What Is Iterative Development?
Maybe you’ve heard of agile product development or scrum, but you aren’t clear on the details. Maybe you’re familiar with agile/scrum in relation to software development but you aren’t sure how it can apply to your manufacturing business. These frameworks can help you be successful because of the way that they utilize iterative development to quickly and efficiently build new versions of software or a product.
At Big Orange Square, we have the experience needed to help your team learn to apply these frameworks and principles to streamline and improve product development. Whether you work in software or in an industry where you are developing physical products, Big Orange Square can push your team to improve their processes. Contact us today to learn more about how we work and read on to learn about the basics of iterative development.
What Is Iterative Development?
Simply put, iterative development is a way of breaking a project into smaller pieces where the project is brainstormed, built, and tested over and over until the project is finished. While this might not seem overly complicated, putting it into action in an efficient manner takes work and practice.
As an example, let’s think about developing a clock.
To start, you would split your team up based on their strengths. One team might be made of materials experts while another is made up of members who understand power sources while the last team is made up of designers and fabricators. Each team starts working on the most pressing issues that they know they need to overcome to achieve the end result: the best possible clock.
When each team accomplishes one goal or overcomes a problem, they reconvene with the other teams, combine the newest iterations of their tasks, and then start the process again using the newest form to build from. By returning to the smaller groups with new knowledge and new problems to be solved, the development cycle actually moves more quickly because the issues are being attacked from multiple sides and anticipated before the product is “finalized.”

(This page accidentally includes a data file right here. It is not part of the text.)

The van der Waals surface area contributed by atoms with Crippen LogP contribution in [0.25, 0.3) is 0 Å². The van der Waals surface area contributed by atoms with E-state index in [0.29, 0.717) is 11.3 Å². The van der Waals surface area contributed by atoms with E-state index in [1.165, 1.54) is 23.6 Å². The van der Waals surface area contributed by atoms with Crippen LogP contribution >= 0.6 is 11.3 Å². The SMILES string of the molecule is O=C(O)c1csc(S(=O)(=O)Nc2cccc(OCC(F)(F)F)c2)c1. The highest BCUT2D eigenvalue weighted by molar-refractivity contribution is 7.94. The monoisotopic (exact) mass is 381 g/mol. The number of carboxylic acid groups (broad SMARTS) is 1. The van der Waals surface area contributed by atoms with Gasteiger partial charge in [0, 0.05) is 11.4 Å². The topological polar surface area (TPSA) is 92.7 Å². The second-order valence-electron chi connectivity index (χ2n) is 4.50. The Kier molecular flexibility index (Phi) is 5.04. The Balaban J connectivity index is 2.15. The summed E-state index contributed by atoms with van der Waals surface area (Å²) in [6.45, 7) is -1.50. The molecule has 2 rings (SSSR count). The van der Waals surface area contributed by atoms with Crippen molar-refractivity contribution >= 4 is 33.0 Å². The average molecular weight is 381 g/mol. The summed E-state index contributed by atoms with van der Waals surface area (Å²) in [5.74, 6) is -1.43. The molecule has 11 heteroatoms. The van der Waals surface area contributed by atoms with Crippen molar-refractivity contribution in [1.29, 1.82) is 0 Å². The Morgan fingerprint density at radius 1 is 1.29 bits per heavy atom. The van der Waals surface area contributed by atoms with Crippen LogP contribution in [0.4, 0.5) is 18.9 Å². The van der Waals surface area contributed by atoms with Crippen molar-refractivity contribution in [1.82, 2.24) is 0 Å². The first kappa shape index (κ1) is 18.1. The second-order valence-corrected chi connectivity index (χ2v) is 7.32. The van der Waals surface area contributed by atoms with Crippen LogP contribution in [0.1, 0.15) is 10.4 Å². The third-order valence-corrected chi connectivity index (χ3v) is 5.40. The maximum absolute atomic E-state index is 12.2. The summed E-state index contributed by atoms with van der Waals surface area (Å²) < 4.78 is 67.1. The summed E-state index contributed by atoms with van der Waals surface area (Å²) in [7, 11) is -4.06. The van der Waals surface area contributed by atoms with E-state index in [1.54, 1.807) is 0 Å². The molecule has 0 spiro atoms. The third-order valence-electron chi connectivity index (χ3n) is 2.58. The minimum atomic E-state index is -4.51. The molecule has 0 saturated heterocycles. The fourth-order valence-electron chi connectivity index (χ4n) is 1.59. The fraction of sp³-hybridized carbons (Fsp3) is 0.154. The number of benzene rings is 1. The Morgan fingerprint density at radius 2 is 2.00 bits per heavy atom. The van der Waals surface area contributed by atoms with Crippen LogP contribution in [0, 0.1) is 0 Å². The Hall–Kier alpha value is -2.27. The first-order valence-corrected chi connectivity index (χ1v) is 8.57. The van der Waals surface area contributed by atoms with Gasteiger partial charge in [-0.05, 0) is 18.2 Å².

Going back to the example of the clock — the materials team might determine that Material A might be the best choice because, while it may be more expensive than Material B, it weighs less and therefore requires less power to operate. This discovery allows the power source team to spend more time working on making its energy source smaller and more affordable, while the design team can use the lighter material to come up with innovative designs.
If you’re interested in helping your group improve their process and products, contact us today. We have decades of experience working with teams who are trying to improve their procedures and products by maximizing every second and every cent. At Big Orange Square, our goal is to help you build Twice the Product in Half the Time™. We accomplish this goal by teaching your team to think differently and to be able to pivot and change according to the newest and most important data available. Get in touch with us today to see how we can assist your team.